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Saturday, 21 March 2015

Vasco da Gama


Vasco da Gama  (c. 1460s – 1524) was born in Sines, Portugal, A tiny port on the south west coast, Sines consisted of little more than a cluster of whitewashed, red-tiled cottages, tenanted chiefly by fisherfolk.

Vasco da Gama's father, Estêvão da Gama, was appointed alcaide-mór (civil governor) of Sines in the 1460s, a post he held until 1478. He continued as a receiver of taxes in the region.

His mother, Isabel Sodré, was a daughter of João Sodré (also known as João de Resende), scion of a well-connected family of English origin.

As a boy Vasco wanted to become a sea captain. He studied navigation and took every opportunity to go on voyages.


King Manuel I of Portugal sent Vasco da Gama out to discover a trade route into the Indian Ocean via the southern tip of Africa, He was given the job on the strength of his record of protecting Portuguese trading stations along the African Gold Coast from depredations by the French.

On July 8, 1497 da Gama led a fleet of four ships with a crew of 170 men from Lisbon. The expedition made landfall on the African coast five months later on November 4. Out of sight of land for over 13 weeks, da Gama and his crew had sailed more than 6,000 miles of open ocean, by far the longest journey out of sight of land made by that time.

Vasco da Gama leaving the port of Lisbon, Portugal.

After rounding the South West tip of Africa and seeing it as the turning point on his way to India, da Gama named it the Cape of Good Hope.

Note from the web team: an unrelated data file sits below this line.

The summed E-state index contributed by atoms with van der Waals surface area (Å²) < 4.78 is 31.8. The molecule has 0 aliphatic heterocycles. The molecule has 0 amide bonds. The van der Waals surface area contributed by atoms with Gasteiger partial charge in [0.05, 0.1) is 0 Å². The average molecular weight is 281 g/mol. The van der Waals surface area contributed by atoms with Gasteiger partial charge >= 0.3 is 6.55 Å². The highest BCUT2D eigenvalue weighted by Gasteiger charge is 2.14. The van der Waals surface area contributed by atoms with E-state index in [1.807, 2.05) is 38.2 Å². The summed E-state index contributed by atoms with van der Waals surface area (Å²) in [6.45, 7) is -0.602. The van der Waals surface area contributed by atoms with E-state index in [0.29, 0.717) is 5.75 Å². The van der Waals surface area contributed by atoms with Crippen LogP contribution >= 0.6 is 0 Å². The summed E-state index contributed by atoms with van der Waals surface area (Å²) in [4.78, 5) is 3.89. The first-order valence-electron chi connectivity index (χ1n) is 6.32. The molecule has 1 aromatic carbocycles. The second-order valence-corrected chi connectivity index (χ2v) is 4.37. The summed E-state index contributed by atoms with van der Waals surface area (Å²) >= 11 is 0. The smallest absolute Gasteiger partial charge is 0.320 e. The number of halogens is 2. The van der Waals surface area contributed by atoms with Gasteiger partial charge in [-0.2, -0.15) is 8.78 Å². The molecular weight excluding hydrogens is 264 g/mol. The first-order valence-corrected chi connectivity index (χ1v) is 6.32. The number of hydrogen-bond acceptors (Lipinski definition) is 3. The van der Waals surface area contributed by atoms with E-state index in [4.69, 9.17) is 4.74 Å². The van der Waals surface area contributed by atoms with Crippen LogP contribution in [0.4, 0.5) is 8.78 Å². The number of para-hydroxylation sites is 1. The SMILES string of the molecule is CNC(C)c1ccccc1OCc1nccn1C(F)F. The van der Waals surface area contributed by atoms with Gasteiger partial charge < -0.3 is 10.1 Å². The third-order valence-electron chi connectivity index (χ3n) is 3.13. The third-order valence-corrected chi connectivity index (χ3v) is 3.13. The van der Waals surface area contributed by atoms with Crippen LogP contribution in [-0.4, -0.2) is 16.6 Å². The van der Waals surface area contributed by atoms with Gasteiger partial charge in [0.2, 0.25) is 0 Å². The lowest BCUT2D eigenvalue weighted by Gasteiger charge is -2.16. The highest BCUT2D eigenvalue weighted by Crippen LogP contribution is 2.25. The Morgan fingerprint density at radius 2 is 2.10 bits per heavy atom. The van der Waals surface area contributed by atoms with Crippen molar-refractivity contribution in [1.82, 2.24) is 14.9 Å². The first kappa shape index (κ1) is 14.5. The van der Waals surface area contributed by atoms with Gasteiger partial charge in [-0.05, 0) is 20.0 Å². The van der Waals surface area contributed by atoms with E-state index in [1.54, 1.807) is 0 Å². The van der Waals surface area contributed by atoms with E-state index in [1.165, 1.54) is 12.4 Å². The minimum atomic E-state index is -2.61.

On December 16, 1497, Vasco da Gama passed the Great Fish River, a river running 400 miles (644 kilometres) through the South African province of the Eastern Cape. It was here that Bartolomeu Dias had previously turned back to Portugal.

Da Gama reached the south African province of Natal on December 25, 1497. He named it Natal as Christmas in Portuguese was “Natale”. The Vasco Da Gama Memorial in Durban today immortalizes
Vasco Da Gama's first sighting of South Africa.

Da Gama and his men reached modern-day Mozambique on the East African coast in early March. Mozambique was controlled by Arabs because it was part of the Indian Ocean's network of trade. An angry crowd discovered that da Gama's men were not Muslims, so the crew continued north to Kenya.

Da Gama and his crew became the first known Europeans to visit the port of Mombasa in Kenya between April 7th and 13, 1498, but were met with hostility and soon departed.

At Malindi, 120 miles north of Mombasa, da Gama hired a pilot from India..The pilot brought the Portuguese men to the city of Calicut on the southwest coast of India on May 20, 1498. Da Gama became the first man to sail the passage from Europe to India using the newly discovered route round Africa.

The picture below shows Vasco de Gama arriving in Calicut Roque Gameiro  (1864–1935)